Wednesday, October 25, 2017

A little piece of Ga.

Barry was the first born grandchild. Because he couldn't pronounce "Grandad", our Dad became "Ga" and the name stuck.
Ga's hobby was the restoration of old cars. He would spend a few weeks tinkering over his lastest purchase in the shed. Then he would forget about it for another few weeks, thus undoing all his hard work.
Just before Dad died he was working on an Austin Vandan Plas. It then lay deteriorating in the shed for the next ten years.
Barry moved to London and whenever he returned home, he would go out and tinker with the car, just like Ga did.
Then this New Year Barry announced his engagement to Clare. Major excitement in the Lynam clan as it was to be the first family wedding in 8 years.
Soon after, Barry arranged for the Austin to be shipped over to London. He obviously wasn't overwhelmed with wedding plans because he got the car to pass its NCT test.
And the reason for all this work?
Barry wanted to use Ga's car for his wedding.
Fast forward to last weekend.
All the Lynams descended on London for the nuptials.
When we saw Ga's car driving around the corner we all welled up. Of course we felt sad because Ga couldn't be present. But  the car meant that there was a little piece of him there with us and he would have been so chuffed to see his car actually motoring!

Wednesday, October 4, 2017

Still deeply missed.

I know this is a  repost but it's still as poignant today as it was two years ago.

It has been a week since the tragic accident that took Adam's life and it still doesn't make any sense.
Adam was my cousin's son and one of the nicest young men that I have ever met.

He certainly packed a lot of living into his short nineteen years of life. Much has been said of his sporting ability. He played for the Offaly minor football teams in 2013 and 2014, Tullamore rugby club and also represented Leinster and Ireland. I can still hear Jeanette tell us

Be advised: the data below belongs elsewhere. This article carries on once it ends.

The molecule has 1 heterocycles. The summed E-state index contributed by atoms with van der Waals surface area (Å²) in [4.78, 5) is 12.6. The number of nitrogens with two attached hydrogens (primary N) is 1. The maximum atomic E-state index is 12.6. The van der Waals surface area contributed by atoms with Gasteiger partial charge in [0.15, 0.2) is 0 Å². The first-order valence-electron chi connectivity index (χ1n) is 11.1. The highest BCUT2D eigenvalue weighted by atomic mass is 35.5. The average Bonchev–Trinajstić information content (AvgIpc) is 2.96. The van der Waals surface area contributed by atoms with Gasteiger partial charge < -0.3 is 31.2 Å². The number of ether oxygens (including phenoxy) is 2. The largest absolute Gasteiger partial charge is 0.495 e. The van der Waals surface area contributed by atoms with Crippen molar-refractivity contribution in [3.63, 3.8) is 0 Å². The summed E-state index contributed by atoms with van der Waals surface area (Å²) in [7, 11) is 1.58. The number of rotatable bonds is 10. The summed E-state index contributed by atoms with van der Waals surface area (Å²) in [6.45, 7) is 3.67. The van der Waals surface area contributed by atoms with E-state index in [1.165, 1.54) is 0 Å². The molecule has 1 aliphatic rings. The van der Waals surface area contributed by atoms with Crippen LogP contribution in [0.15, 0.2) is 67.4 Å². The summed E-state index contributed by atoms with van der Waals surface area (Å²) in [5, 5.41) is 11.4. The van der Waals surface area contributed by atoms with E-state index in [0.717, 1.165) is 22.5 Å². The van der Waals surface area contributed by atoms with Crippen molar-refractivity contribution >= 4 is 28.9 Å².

"My son is playing rugby for Ireland".

What Irish mother wouldn't burst with pride to be able to say that?

To see his teammates stand shoulder to shoulder around Adam's grave last Wednesday would break anyone's heart. The 2000+ congregation who gathered in and outside the cemetery sang "Ireland's Call" as a tribute to a young star who was not permitted to reach his full potential. I, for one, will not be able to listen to the opening anthems of Ireland's remaining games in the  rugby World Cup as it will be too painful a reminder.

From listening to and reading the tributes that have been pouring in, it is obvious that this was only one aspect that made Adam such a wonderful human being. Phrases such as "cheeky grin" "always smiling" "helping hand" "made my world a better place" abound in bucketfuls.

Adam was training to be a teacher. From my many years of experience in this area I can honestly say that he would have been a fantastic teacher and enriched even more lives than he already has.

Last weekend Adam was home from college. He had given his Mam a voucher for dinner in her favourite restaurant for her birthday and in typical Adam fashion had told her and his Dad that he would drive them into Tullamore and more importantly collect them later. He then went off to help his neighbours on their farm. A split second  meant that he would not return.

No one deserves to die in tragic circumstances but I believe that some people deserve it less than others. I know its dreadfully wrong of me, but when I think that last weekend there were young fellas of Adam's age who went out doing drugs, drinking and driving, starting fights, mugging old people for extra cash yet they survived the weekend unscratched and will probably go out and do it again this weekend , I get very angry.
  I suppose that's one reason I could never be a god, I don't understand their reasoning.

But anger doesn't solve anything. There are no right words to say to comfort his family, as it was such a wrong thing to happen. I did find this anonymous poem as I went in search of something that would make any sense of this situation. It's the only thing that gave me the teeniest, tiniest sliver of comfort.

Young Life cut short

Do not judge a biography by its length,
Nor by the number of pages in it.
Judge it by the richness of its contents

Sometimes those unfinished are among the most poignant

Do not judge a song by its duration
Nor by the number of its notes
Judge it by the way it touches and lifts the soul

Sometimes those unfinished are among the most beautiful

And when something has enriched your life
And when it’s melody lingers on in your heart
Is it unfinished?
Or is it endless?

Ar dheis Dé go raibh a anam.